A dinner 66 years in the waiting
AFTER waiting for 66 years, China and Taiwan saw their leaders sit down together in Singapore on Saturday evening for an 80-minute meal buoyed by the strongest liquors from both sides.
Chinese President Xi Jinping and Taiwan President Ma Ying-jeou were seated next to each other at a round table, which helped circumvent the need to decide who was the "host" if the table had been rectangular, reported the Chinese media and Reuters.
The duo, together with 12 officials from both sides, shared a relatively simple dinner - the bill of which was equally split - in the State Room of the Shangri-La Hotel's Valley Wing after their historic meeting in the afternoon.
The main dish was dandan mian, a spicy noodle that originates from south-west China's Sichuan province, accompanied by six Chinese side dishes, including crayfish, braised pork and fried asparagus, reported the Beijing Youth Daily.
While flying back home on Saturday night, Mr Ma revealed to the Taiwanese media that both sides only had small talk at the table. They talked about agriculture and the fabulously sharp knives made in Kinmen island close to China's Fujian province, which were made from remains from artillery shells fired from the mainland.
"We didn't drink much," Mr Ma said. "He (Mr Xi) said he could not hold his drink and I said me too."
Mr Xi brought to the meal the famous fiery Maotai spirit from south-west Guizhou province, while Mr Ma brought vintage Kaoliang or sorghum wine from Kinmen, as well as the Matsu "old" wine from the Matsu islands, also close to Fujian.
"When we got to discussing Kaoliang, he (Mr Xi) said actually the production of Chinese sorghum in Kinmen is not enough so they have to import some from the mainland. And I said we already know this," said Mr Ma.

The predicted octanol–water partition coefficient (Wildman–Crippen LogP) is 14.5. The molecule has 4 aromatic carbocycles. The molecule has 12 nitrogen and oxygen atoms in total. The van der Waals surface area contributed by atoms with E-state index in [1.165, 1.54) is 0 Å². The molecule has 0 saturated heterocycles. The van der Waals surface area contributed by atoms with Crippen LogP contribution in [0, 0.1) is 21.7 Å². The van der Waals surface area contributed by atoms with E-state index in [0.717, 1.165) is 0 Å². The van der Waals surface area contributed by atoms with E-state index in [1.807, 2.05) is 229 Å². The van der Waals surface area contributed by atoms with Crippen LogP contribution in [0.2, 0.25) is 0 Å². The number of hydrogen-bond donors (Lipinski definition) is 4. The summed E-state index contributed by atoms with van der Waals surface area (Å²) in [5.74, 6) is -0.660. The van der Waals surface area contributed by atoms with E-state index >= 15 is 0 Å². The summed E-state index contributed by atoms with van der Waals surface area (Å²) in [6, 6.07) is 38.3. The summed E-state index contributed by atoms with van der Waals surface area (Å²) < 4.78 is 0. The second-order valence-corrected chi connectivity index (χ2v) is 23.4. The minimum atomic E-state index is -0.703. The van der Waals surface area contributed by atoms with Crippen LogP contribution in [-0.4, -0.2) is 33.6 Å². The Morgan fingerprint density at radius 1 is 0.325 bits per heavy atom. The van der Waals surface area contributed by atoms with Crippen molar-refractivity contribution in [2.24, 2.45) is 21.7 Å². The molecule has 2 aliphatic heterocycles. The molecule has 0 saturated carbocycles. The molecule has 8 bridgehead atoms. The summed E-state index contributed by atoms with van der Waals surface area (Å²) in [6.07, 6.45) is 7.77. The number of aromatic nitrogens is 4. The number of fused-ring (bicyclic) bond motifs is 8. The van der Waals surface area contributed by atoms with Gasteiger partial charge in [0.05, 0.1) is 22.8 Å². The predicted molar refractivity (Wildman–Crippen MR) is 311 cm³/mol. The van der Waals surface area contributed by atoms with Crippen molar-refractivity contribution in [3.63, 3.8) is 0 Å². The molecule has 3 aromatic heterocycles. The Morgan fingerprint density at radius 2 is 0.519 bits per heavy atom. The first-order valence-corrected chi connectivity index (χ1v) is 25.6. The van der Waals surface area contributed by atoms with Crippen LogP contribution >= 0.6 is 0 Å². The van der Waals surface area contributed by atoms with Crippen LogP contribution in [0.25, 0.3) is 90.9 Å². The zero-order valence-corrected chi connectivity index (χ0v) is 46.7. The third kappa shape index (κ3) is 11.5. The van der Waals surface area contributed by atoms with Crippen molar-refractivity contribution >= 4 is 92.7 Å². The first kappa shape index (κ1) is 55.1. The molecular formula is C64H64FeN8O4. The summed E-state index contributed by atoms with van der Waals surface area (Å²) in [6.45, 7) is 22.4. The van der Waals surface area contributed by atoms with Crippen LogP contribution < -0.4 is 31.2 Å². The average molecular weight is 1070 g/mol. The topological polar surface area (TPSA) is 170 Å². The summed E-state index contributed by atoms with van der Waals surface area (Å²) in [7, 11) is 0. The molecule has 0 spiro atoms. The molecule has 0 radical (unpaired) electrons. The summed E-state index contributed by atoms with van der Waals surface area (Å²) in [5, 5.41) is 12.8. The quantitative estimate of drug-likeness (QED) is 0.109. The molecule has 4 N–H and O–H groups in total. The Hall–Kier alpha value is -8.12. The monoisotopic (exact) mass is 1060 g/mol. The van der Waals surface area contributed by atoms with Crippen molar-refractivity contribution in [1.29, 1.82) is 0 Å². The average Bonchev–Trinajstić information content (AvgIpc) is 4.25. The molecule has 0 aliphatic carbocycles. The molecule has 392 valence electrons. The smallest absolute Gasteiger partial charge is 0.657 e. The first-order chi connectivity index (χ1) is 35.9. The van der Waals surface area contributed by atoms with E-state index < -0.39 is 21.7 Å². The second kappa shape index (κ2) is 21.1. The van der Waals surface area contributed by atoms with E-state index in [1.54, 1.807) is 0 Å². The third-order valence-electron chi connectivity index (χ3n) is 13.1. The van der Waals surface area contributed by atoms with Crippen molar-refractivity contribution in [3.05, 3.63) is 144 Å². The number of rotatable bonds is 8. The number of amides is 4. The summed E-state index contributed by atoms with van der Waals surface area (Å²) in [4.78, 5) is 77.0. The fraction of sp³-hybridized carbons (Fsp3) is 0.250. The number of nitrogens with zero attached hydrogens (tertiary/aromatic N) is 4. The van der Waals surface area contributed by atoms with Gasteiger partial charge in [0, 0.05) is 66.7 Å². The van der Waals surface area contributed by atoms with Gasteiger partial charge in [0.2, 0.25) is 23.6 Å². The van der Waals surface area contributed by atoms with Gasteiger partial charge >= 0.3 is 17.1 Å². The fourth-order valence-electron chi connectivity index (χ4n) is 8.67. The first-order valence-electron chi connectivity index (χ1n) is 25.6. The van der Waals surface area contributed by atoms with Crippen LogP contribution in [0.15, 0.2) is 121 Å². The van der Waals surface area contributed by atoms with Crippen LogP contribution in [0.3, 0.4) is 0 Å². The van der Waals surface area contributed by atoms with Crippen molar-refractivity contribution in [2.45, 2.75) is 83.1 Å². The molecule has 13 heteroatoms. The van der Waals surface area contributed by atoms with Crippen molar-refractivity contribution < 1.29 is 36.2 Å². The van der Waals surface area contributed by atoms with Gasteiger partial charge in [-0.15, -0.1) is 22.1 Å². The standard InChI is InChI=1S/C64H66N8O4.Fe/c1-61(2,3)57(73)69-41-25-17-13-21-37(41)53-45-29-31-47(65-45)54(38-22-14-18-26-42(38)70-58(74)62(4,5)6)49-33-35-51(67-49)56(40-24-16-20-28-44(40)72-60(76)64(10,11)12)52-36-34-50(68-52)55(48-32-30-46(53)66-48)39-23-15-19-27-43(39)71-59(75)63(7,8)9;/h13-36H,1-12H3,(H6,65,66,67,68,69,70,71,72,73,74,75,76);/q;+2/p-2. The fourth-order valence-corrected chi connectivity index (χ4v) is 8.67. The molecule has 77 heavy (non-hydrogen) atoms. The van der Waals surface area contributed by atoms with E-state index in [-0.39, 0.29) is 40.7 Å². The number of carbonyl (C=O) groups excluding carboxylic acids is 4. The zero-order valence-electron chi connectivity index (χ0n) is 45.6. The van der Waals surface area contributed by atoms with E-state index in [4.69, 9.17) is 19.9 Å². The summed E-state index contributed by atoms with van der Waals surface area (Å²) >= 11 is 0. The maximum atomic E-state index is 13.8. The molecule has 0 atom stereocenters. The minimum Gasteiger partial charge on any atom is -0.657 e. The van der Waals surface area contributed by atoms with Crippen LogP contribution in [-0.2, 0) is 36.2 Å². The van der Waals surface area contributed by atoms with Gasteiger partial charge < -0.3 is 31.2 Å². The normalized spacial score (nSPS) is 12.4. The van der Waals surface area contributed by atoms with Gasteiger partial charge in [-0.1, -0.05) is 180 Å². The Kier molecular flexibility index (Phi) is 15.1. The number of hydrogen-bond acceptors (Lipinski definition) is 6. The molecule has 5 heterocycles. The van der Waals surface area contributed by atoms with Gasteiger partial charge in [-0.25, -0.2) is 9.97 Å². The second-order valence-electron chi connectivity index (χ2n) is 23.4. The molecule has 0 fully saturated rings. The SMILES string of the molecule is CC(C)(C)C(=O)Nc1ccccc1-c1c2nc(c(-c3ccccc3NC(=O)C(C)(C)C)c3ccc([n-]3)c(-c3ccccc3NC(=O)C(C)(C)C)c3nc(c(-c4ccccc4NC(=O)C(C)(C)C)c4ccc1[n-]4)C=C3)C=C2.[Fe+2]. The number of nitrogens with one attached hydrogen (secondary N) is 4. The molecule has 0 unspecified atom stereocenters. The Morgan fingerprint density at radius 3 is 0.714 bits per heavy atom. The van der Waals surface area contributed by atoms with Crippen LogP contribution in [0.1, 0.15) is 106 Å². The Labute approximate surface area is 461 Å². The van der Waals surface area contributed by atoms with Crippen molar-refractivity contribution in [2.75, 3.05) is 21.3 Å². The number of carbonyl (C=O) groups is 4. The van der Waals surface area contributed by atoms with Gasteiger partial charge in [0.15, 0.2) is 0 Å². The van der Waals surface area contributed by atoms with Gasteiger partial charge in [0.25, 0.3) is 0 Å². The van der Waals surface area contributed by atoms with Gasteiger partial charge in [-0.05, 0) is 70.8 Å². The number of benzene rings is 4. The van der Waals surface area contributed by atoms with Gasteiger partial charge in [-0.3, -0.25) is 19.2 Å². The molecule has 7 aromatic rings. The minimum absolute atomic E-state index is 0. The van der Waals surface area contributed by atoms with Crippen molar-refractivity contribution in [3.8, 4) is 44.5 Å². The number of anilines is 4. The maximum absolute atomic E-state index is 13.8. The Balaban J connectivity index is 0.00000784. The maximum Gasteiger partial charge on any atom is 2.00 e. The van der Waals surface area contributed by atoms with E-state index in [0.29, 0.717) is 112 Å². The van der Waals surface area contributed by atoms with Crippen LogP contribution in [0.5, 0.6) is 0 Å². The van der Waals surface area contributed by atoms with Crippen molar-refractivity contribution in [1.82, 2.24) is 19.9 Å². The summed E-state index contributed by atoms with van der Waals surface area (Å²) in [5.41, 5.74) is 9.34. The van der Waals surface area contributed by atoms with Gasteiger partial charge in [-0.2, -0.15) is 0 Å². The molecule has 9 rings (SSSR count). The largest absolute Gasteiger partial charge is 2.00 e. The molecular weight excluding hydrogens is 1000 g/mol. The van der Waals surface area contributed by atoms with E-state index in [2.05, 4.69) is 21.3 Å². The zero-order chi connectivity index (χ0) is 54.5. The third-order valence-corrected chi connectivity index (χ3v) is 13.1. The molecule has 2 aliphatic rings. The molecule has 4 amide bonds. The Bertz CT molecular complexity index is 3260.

According to Taiwan's Apple Daily, Mr Ma looked "flushed" from the meal. But when a Taiwanese reporter asked him during the interview whether he was too trustful of Mr Xi, he shot back in alarm: "Please tell me in which area I have trusted him too much."
The mainland media have not reported on the dinner, which is of great concern to the Taiwanese side, apparently fearful that some agreements were made behind closed doors.
Mr Ma also said he thought Mr Xi was a person who made up his mind on key issues quickly.
He revealed that he used the phrases "Republic of China" (ROC) and "different interpretations of One China" - which are taboo to China - at the meal, but Mr Xi did not react.
Beijing, which considers Taiwan a renegade province to be reunified by force if necessary, recoils at any suggestion that the self-ruled island, whose official name is ROC, is an independent entity.
Saturday's talks were the first meeting between the highest leaders from both sides since 1949, when Taiwan came under a different government after the Communist Party took over the mainland.
Mainland reports said the most significant takeaway from the talks is that both sides reiterated they belong to "one China".
But Mr Ma told the media immediately after the talks that both sides would have to bolster their 1992 consensus that the "one China" principle is subject to different interpretations. AGENCIES